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New Biography by Alumna Susan Hertog Celebrated at Roosevelt House

Hunter College Creative Writing MFA students and faculty gathered at Roosevelt House with friends, family, and colleagues to celebrate the release of Susan Hertog's new book Dangerous Ambition: Rebecca West and DorothyThompson: New Women in Search of Love and Power. The event took place November 8.

Hertog, a Hunter alumna ('65) and a prominent supporter of the College's Creative Writing Program, is a freelance journalist and photographer. She earned her MFA in creative writing from Columbia and is the author of one previous book, Anne Morrow Lindbergh: Her Life. She and her husband, AllianceBernstein Vice Chairman Roger Hertog, established and fund the Hertog Fellowship, which provides Hunter and Columbia MFA students the opportunity to work as research assistants alongside some of the world's most celebrated writers, including Salman Rushdie, Jonathan Franzen, and Richard Ford.

"Susan's books display her brilliance both as a writer and as a historian," Hunter President Jennifer J. Raab said in her introductory remarks. "She understands that we forget history at our own peril, and she certainly has not forgotten her own history. Tonight, we celebrate not only her new book, but also what she is doing for Hunter students now because of what Hunter did for her then."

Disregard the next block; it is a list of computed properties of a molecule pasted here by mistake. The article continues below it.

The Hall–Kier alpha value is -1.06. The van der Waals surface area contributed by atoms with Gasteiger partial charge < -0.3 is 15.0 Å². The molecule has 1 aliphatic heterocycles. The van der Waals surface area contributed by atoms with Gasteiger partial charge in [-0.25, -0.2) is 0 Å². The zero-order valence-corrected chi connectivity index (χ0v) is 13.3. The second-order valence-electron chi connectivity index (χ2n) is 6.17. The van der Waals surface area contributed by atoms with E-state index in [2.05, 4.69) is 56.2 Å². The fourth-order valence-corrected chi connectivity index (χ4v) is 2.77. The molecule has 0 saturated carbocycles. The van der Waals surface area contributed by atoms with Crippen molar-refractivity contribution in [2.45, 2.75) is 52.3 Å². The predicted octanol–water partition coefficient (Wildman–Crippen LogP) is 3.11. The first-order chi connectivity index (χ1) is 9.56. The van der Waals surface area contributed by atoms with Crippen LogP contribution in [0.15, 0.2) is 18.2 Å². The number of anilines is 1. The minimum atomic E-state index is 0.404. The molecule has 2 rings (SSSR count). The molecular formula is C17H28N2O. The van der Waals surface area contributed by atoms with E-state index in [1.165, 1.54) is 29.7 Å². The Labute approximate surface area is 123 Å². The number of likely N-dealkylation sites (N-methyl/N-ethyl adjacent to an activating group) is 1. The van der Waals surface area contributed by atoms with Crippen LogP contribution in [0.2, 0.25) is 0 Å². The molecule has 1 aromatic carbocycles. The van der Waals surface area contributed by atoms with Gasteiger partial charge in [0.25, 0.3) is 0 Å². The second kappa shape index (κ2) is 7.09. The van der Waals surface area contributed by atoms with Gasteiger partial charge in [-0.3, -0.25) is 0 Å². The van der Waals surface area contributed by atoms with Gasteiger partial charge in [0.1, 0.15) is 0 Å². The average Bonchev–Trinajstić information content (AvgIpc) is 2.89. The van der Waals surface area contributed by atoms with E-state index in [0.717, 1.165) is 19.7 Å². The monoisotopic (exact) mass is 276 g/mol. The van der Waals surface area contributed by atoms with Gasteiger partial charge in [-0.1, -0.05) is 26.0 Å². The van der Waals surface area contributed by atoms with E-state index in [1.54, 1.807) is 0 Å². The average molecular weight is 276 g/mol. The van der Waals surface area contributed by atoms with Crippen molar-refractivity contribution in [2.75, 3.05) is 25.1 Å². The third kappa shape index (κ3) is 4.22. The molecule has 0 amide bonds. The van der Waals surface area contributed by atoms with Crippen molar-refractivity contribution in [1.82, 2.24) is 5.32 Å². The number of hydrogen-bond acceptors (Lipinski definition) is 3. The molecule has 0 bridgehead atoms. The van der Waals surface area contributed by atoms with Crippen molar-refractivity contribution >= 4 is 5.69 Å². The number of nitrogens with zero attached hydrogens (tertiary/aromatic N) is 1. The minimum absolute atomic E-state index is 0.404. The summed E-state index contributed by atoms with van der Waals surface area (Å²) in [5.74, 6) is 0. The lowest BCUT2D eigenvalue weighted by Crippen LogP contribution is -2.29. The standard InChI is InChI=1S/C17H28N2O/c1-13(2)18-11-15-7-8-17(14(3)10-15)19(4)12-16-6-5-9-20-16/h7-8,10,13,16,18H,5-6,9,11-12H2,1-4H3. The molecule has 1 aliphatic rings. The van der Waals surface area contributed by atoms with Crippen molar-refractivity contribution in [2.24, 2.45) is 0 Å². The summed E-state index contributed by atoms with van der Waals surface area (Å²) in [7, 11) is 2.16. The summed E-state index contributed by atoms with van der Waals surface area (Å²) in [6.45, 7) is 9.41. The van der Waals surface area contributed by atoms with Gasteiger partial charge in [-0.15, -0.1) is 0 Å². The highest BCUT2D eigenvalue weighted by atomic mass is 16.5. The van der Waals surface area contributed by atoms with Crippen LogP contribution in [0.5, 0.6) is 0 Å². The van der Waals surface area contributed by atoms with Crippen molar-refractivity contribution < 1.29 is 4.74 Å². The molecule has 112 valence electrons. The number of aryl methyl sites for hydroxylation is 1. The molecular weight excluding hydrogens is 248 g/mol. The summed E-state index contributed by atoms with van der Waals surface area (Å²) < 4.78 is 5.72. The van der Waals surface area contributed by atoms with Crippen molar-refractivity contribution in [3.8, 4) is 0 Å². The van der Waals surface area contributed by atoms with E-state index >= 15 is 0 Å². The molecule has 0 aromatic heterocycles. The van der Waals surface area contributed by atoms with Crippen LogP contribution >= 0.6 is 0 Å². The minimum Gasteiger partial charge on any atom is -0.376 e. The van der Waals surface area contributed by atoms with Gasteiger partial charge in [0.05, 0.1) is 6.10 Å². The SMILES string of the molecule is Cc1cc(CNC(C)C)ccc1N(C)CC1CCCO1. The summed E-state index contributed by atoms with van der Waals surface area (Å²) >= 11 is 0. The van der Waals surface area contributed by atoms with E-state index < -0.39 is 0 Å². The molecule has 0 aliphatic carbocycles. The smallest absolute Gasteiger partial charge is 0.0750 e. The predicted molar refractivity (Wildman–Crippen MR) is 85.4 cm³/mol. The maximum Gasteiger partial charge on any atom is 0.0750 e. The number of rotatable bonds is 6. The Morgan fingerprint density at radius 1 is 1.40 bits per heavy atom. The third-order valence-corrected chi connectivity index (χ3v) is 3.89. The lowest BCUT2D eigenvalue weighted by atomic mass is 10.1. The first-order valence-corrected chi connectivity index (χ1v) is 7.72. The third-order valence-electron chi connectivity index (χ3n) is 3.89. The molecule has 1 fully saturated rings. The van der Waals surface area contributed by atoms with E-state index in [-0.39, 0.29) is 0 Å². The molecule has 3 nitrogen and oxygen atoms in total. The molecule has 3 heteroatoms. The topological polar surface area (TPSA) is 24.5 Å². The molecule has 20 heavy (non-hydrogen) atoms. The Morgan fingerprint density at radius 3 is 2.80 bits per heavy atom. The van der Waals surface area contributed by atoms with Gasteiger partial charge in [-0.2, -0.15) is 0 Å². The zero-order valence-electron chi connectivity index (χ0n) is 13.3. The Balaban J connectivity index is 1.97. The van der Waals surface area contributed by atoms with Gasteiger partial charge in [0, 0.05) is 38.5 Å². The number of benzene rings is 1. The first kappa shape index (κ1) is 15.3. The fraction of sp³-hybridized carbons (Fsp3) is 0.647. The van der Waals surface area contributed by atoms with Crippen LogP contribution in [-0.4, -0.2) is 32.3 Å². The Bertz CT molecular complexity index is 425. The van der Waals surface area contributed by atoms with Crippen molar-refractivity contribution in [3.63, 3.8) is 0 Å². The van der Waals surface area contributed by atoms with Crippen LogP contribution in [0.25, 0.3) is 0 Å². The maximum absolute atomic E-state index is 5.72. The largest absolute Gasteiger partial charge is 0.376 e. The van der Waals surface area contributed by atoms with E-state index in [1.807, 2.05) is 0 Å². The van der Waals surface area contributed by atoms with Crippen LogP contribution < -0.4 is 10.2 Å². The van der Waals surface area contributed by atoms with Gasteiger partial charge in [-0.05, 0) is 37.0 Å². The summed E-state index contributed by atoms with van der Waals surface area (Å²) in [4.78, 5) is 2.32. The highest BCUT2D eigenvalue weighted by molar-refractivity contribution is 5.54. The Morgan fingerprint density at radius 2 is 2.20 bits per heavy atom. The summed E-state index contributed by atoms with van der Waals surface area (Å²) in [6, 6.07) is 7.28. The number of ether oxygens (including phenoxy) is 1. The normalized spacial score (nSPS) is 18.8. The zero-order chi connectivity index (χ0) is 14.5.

"My time at Hunter was a watershed moment in my life," said Hertog. "As the daughter of immigrants from Eastern Europe, I had not previously been taken seriously as someone worthy of education. Hunter gave me access to great minds in history, literature, and philosophy, and I owe a great debt to this College."

Dangerous Ambition, published this month by Random House, is a dual biography of the writers Rebecca West and Dorothy Thompson, who were among the first to expose the dangers of Nazism.

"This book grew out of my biography of Anne Morrow Lindbergh," Hertog said. "While researching the Lindbergh story, I saw two names crop up, Dorothy Thompson and Rebecca West, more than any others. I wanted to know who these women were and why their bold, uncompromising voices were everywhere."

Thompson and West were born in the 1890s on opposite sides of the Atlantic and were friends for more than 40 years. Among their many common experiences were their tumultuous relationships with famous authors (Thompson with Sinclair Lewis and West with H.G. Wells). Through their journalistic writing, both shaped public opinion, promoted feminist principles, and provided early warnings of the dangers of fascism and communism.

"I wonder if I would have had the courage they had," Hertog said. "I cannot fathom the guts and tenacity it took to fight all of the hurdles they did at a time when women were expected to stay home and give no thought to their own desires."

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